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Friday | Mar 08, 2013

The intersection of visual and operatic art

Photo by Jim Scholz. Opera Omaha’s 2013 production of The Magic Flute. Designs by Jun Kaneko.

The Jun Kaneko-designed production of Mozart’s The Magic Flute played to sold out houses in San Francisco and Omaha. Patrons marveled at the artistic presentation. At intermission and after the performance, audience members praised the costumes and the visual masterpiece created by not only the scenic art work, but the combination of staging, costumes, wigs, and makeup in concert with the background imagery. This co-production involving an internationally known visual artist and multiple opera companies is heralded as a magnificent achievement. The Kaneko-designed production of The Magic Flute is all of those things, but the spirit of cooperation and partnership between artistic communities is not new.

Collaboration between the visual arts community and producers of opera is a standard feature of opera performance. Opera is comprised of multiple art forms. A fully staged opera production includes visual art in the form of set pieces and paintings, costumes, props, lighting, and staging. The performers are required to be fantastic singers and proficient actors. The element of drama or comedy within the libretto must be portrayed along with the, sometimes astonishing, vocal feats required by the musical score.

Historically, to meet the scenic demands of the stage, professional artists (usually painters) were employed by opera and theater companies. As available technology evolves, so do the artistic possibilities. The changing world of visual art, and that of opera, presents new opportunities for cooperation between the art forms.

In 2006, Opera Omaha partnered with Kaneko to design the set, props, and costumes for Puccini’s Madama Butterfly. In 2008, visual artist Catherine Ferguson worked with Opera Omaha to create a dramatic and brilliantly colorful production of Verdi’s Aida. The photo below beautifully illustrates Ferguson’s vision for what the audience would see on the stage. The picture is created through the use of set pieces, costumes, and props that complete the stunning visual image.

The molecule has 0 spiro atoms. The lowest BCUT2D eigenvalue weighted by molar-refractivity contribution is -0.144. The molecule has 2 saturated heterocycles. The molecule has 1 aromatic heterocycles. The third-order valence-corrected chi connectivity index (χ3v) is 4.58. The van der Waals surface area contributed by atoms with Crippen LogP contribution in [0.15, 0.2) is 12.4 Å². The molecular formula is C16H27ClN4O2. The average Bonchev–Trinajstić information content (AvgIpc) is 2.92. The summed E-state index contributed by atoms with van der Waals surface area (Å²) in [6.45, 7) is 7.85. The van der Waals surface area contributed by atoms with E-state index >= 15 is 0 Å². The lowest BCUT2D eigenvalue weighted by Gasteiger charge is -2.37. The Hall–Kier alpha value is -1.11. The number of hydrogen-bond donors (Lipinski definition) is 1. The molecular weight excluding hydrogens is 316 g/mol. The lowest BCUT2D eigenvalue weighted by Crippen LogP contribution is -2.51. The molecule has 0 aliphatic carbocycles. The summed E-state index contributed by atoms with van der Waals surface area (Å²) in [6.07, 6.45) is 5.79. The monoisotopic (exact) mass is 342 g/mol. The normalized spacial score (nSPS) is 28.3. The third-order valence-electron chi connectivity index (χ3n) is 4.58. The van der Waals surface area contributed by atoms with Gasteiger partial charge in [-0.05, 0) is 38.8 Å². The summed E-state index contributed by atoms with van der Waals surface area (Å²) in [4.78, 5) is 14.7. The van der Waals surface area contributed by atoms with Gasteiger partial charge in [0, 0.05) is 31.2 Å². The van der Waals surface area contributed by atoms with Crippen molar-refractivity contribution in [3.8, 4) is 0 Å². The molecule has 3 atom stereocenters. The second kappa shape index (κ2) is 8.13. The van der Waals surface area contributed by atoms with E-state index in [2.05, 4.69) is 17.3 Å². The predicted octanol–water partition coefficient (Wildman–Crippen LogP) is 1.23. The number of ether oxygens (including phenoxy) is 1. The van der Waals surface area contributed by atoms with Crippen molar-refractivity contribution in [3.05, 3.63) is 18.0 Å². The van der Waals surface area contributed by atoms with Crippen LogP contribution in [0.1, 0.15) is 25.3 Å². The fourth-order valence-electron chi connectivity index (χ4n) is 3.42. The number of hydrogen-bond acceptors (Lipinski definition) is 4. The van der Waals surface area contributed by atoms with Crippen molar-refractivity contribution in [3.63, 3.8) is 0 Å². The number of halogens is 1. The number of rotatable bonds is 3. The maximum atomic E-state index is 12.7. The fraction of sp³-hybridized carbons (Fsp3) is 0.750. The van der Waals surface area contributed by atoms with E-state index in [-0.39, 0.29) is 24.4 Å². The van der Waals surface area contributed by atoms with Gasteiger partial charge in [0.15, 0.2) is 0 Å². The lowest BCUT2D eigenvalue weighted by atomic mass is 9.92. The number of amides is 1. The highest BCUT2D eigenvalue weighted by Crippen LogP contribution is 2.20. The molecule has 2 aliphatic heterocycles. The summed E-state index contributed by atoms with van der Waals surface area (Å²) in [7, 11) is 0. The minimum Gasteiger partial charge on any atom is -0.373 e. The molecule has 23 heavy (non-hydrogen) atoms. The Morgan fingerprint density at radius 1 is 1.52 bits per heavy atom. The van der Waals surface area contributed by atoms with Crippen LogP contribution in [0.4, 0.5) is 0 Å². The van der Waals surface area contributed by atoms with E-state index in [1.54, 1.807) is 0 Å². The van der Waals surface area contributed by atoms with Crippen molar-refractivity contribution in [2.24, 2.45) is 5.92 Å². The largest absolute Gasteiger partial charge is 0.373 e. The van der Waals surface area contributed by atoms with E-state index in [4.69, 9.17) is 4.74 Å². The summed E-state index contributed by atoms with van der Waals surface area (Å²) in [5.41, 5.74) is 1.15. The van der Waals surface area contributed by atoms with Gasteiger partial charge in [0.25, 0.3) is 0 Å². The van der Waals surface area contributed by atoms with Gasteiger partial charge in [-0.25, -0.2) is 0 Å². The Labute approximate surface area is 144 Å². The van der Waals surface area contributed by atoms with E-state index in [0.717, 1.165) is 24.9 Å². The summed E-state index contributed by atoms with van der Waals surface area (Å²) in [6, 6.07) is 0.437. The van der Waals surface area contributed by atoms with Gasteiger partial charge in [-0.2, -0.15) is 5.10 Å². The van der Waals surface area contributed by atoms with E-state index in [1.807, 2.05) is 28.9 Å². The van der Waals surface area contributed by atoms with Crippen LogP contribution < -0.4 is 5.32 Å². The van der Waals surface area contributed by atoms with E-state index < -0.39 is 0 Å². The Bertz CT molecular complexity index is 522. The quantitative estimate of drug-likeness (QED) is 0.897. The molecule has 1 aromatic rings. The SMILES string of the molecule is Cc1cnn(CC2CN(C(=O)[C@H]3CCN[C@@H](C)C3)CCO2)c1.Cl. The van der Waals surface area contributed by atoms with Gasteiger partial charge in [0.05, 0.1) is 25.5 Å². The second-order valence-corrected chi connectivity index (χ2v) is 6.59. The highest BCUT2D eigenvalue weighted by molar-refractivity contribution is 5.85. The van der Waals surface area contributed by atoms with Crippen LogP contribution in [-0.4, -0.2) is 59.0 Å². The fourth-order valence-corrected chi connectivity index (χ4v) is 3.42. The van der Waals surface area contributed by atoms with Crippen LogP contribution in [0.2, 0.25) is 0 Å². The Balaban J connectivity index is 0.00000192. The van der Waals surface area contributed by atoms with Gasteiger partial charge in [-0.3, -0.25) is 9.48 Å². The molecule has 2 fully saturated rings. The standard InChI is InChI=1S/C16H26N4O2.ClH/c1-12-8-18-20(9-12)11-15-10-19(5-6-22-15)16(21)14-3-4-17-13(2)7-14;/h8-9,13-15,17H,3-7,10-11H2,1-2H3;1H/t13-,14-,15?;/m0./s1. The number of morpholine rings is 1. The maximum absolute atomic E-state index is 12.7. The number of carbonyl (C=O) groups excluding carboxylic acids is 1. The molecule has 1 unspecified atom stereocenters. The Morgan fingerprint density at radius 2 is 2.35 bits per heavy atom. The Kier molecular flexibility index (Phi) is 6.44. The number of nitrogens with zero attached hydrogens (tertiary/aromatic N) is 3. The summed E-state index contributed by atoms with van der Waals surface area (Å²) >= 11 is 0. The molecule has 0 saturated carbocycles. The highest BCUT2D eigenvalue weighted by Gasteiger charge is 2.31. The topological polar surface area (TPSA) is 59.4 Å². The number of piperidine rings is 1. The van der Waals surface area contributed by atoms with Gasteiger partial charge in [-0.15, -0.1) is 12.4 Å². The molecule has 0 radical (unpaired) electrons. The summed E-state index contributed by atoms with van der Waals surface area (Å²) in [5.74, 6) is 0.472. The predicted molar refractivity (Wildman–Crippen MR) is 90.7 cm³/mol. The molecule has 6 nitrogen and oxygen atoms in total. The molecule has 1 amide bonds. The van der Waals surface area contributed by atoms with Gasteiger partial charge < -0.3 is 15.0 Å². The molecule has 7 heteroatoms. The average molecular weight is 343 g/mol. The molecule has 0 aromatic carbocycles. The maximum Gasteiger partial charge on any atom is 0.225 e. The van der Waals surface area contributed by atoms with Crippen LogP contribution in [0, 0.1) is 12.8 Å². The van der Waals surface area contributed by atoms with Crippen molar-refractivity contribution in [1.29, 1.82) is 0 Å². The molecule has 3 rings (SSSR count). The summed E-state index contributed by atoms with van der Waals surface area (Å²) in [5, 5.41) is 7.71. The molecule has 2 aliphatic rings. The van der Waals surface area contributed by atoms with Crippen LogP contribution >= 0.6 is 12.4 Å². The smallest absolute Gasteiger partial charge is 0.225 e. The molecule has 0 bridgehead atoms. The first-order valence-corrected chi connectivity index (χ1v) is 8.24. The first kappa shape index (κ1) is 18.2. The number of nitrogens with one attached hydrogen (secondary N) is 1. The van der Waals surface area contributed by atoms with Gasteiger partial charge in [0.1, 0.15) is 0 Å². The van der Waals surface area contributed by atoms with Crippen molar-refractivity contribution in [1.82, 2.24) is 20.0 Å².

Photo by Jim Scholz. Opera Omaha’s 2008 production of Aida. All designs by Catherine Ferguson.

For Opera Omaha’s final performances of the 2012-2013 season, we partner with scenic designer Julia Noulin-Merat to create a new production of Bartok’s Bluebeard’s Castle. When you attend the opera, you will see the artist’s vision as it complements the incomparable singing of Samuel Ramey and Kara Shay Thomson. The artistic elements will, as always, be used to illustrate the story and to create a visual and auditory masterpiece to enhance the audience experience.

Tickets for our April 19 and 21, 2013 performances of Bluebeard’s Castle are available online or by calling 402-345-0606. Don’t miss your chance to see the intersection of visual and operatic art at its finest. We look forward to seeing you there!

If you’re interested in learning more about Bluebeard’s Castle and the use of visual art in opera production, Friends of Art at the University of Nebraska at Omaha is hosting an event on Sunday, March 10 to explore these topics. Hal France, our conductor for Bluebeard’s Castle, is the featured speaker. The event begins at 6:00pm with a wine and appetizer reception following the talk. Admission is $20, free to UNO students with MAV cards, or $3 to students with student I.D.s. Contact information and more is available on the organization’s Facebook page.

 

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